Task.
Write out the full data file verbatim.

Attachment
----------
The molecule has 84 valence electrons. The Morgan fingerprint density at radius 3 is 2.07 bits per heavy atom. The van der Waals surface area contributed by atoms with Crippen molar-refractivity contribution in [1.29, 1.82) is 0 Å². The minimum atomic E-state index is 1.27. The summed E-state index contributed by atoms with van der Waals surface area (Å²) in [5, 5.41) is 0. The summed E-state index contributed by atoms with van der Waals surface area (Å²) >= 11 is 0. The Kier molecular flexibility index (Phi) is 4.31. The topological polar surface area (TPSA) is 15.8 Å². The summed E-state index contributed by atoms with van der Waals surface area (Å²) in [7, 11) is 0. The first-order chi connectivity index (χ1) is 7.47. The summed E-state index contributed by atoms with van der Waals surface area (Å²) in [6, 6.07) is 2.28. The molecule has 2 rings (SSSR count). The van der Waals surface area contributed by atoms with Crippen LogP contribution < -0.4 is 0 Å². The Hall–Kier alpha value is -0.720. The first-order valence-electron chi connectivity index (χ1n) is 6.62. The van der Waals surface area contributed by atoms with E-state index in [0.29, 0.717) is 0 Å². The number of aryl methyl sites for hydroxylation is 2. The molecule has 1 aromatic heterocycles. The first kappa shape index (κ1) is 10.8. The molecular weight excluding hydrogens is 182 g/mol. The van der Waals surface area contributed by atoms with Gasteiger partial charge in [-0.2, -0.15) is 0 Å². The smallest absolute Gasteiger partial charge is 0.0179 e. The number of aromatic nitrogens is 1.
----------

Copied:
The molecule has 84 valence electrons. The Morgan fingerprint density at radius 3 is 2.07 bits per heavy atom. The van der Waals surface area contributed by atoms with Crippen molar-refractivity contribution in [1.29, 1.82) is 0 Å². The minimum atomic E-state index is 1.27. The summed E-state index contributed by atoms with van der Waals surface area (Å²) in [5, 5.41) is 0. The summed E-state index contributed by atoms with van der Waals surface area (Å²) >= 11 is 0. The Kier molecular flexibility index (Phi) is 4.31. The topological polar surface area (TPSA) is 15.8 Å². The summed E-state index contributed by atoms with van der Waals surface area (Å²) in [7, 11) is 0. The first-order chi connectivity index (χ1) is 7.47. The summed E-state index contributed by atoms with van der Waals surface area (Å²) in [6, 6.07) is 2.28. The molecule has 2 rings (SSSR count). The van der Waals surface area contributed by atoms with Crippen LogP contribution < -0.4 is 0 Å². The Hall–Kier alpha value is -0.720. The first-order valence-electron chi connectivity index (χ1n) is 6.62. The van der Waals surface area contributed by atoms with E-state index in [0.29, 0.717) is 0 Å². The number of aryl methyl sites for hydroxylation is 2. The molecule has 1 aromatic heterocycles. The first kappa shape index (κ1) is 10.8. The molecular weight excluding hydrogens is 182 g/mol. The van der Waals surface area contributed by atoms with Gasteiger partial charge in [-0.2, -0.15) is 0 Å². The smallest absolute Gasteiger partial charge is 0.0179 e. The number of aromatic nitrogens is 1.